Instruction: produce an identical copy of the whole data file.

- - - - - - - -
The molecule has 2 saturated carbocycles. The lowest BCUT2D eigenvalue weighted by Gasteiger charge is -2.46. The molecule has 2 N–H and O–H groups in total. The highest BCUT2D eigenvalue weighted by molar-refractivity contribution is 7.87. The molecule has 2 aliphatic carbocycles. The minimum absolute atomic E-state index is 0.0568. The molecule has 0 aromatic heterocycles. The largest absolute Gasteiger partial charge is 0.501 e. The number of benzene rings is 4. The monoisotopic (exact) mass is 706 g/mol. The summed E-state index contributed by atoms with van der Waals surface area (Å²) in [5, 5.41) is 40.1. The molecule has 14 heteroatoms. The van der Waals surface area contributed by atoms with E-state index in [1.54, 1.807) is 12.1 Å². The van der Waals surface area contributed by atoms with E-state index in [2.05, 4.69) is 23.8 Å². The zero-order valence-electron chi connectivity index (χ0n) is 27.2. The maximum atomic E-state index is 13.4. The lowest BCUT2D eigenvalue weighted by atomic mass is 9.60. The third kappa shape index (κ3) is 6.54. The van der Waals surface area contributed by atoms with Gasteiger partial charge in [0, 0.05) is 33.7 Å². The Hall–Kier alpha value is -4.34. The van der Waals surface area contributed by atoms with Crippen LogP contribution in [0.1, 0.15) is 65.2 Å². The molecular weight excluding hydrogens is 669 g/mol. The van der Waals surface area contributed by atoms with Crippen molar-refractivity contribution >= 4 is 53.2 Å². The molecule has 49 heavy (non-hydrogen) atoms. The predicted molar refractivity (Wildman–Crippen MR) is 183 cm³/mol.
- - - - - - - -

The molecule has 2 saturated carbocycles. The lowest BCUT2D eigenvalue weighted by Gasteiger charge is -2.46. The molecule has 2 N–H and O–H groups in total. The highest BCUT2D eigenvalue weighted by molar-refractivity contribution is 7.87. The molecule has 2 aliphatic carbocycles. The minimum absolute atomic E-state index is 0.0568. The molecule has 0 aromatic heterocycles. The largest absolute Gasteiger partial charge is 0.501 e. The number of benzene rings is 4. The monoisotopic (exact) mass is 706 g/mol. The summed E-state index contributed by atoms with van der Waals surface area (Å²) in [5, 5.41) is 40.1. The molecule has 14 heteroatoms. The van der Waals surface area contributed by atoms with E-state index in [1.54, 1.807) is 12.1 Å². The van der Waals surface area contributed by atoms with E-state index in [2.05, 4.69) is 23.8 Å². The zero-order valence-electron chi connectivity index (χ0n) is 27.2. The maximum atomic E-state index is 13.4. The lowest BCUT2D eigenvalue weighted by atomic mass is 9.60. The third kappa shape index (κ3) is 6.54. The van der Waals surface area contributed by atoms with Gasteiger partial charge in [0, 0.05) is 33.7 Å². The Hall–Kier alpha value is -4.34. The van der Waals surface area contributed by atoms with Crippen LogP contribution in [0.1, 0.15) is 65.2 Å². The molecular weight excluding hydrogens is 669 g/mol. The van der Waals surface area contributed by atoms with Crippen molar-refractivity contribution >= 4 is 53.2 Å². The molecule has 49 heavy (non-hydrogen) atoms. The predicted molar refractivity (Wildman–Crippen MR) is 183 cm³/mol.